South Bank, London, England 2009


Day 22 – 30 Day Book Challenge

It’s gorgeous isn’t it? It’s a true treasure given to me from a friend for my birthday. I’ve never been given such a valuable present before and it’s my favourite thing I own after family jewellery. There’s an inscription on the cover dated 1900 from a Katie. (I’ve had it dated and it’s around 1890) It’s a piece of history. I keep it wrapped up and hidden; I’d do anything to keep it safe.

Day 16 – 30 Day Book Challenge

Felicity might have been the first American Girl series I read, I can’t remember. I just remember how jealous my nine-year-old self was that Felicity had a pony. It was also fun to learn colonial speak. It made me want to live during that time until I released women didn’t have any rights. Still, Felicity had her own horse and she is so full of a fiery personality that I wanted to be just like her (remember, I was nine). She also had a very close relationship with her grandfather, as did I. They aren’t the same when you read them now, but back in primary (elementary) school, these books were the coolest things ever!

Day 12 – 30 Day Book Challenge

I loved anything that had to do with horses growing up. Black Beauty was a beautiful story, but as I grew up the cruelty inflicted upon the horses affected me more and more. Now I don’t think I can read the story again. All I remember is poor Ginger and the lack of understanding that horses are creatures too. When I worked at an after school program my head teacher decided to read this story, one chapter every afternoon, to our kids. I asked if she was sure she wanted to do that, for she hadn’t read the book before. I’ll never forget the look on her face when she read aloud Ginger’s fate. The kid’s faces weren’t much better, but it’s all apart of growing up isn’t it?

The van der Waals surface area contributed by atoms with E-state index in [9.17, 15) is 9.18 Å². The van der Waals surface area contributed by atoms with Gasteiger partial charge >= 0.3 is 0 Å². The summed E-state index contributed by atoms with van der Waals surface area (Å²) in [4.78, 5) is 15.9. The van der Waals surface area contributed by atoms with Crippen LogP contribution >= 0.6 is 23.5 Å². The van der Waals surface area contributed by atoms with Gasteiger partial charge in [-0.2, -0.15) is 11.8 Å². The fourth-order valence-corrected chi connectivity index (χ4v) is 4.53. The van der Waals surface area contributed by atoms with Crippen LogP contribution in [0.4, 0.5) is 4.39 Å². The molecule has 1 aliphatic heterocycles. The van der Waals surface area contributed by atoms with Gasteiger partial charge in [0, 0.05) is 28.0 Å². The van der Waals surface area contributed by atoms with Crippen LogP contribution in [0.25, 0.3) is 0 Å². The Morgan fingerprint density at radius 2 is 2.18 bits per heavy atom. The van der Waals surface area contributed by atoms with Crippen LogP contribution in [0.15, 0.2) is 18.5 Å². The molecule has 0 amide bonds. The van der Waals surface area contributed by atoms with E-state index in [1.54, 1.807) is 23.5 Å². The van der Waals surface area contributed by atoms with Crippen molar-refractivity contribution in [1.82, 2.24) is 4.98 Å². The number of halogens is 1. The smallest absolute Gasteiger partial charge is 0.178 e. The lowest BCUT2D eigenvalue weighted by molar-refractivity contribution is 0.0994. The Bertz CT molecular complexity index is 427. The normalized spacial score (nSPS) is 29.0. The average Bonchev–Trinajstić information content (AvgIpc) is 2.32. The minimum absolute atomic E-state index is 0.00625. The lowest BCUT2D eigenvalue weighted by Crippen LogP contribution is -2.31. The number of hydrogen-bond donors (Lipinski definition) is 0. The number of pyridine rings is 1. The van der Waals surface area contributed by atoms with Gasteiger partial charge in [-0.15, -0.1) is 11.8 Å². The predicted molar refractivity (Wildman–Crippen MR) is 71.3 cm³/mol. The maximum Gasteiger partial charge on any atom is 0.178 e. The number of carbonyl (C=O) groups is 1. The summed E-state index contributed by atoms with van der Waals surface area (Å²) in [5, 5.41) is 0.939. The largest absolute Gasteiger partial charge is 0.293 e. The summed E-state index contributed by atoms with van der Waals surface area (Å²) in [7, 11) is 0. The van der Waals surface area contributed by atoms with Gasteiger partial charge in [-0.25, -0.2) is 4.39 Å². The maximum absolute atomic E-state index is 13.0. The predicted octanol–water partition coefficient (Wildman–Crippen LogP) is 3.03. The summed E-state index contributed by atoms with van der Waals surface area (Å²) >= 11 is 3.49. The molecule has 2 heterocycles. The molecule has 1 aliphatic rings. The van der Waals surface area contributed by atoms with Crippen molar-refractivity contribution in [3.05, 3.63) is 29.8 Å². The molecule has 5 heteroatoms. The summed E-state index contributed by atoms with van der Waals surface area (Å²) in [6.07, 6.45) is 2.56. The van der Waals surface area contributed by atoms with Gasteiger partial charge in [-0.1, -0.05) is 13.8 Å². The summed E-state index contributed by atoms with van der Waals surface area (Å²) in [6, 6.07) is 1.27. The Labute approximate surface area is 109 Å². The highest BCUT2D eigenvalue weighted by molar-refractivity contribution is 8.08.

Day 10 – 30 Day Book Challenge

Maybe it’s because I’ve never seen any visual adaptations of Frankenstein that I adored this classic. Can’t say the same about Bram Stoker. I had no idea what was going to happen and was heavily intrigued by the humanity that develops within the monster. I was totally on the monster’s side and loved this gothic horror of skill.

Released Today! The Midwife’s Daughter by Patricia Ferguson

It’s 1900, in Cornwall, England, twin sister’s Bea and Violet attempt to work through their strained relationship. A severely ill orphaned child lies in a lonely cot. Her eyes hold Violet, how alike they are to her own daughter that has passed away. There’s just one big difference; the nameless child is black. Regardless of her colour Violet claims the girl as her own, raising her along the seaside.

Christened as Grace, she grows up in a racist world, praying to God that he turn her skin white. Time passes as Violet and Grace age. History evolves around them as they redefine the structure of family during a period of war and medical progression. Love knows no colour in this beautiful historical novel.

Although not a YA novel, this book was given to me for an honest review. Thus I’m making a onetime exception (although throughout the middle of the book Grace is a teenager – classic YA?). I am a fan of historical fiction and the book is fantastically written. With accents and language that bring the reader across any ocean to Cornwall, Ferguson has clearly down her research. Touching on sensitive topics as race and class, The Midwife’s Daughter will make you think about the past and how the future has progressed.

The Midwife’s Daughter hits stores today! Buy your copy now!

I was given this book as an ARC from Penguin Books, many thanks to the marketing and publicity team at Penguin Books UK!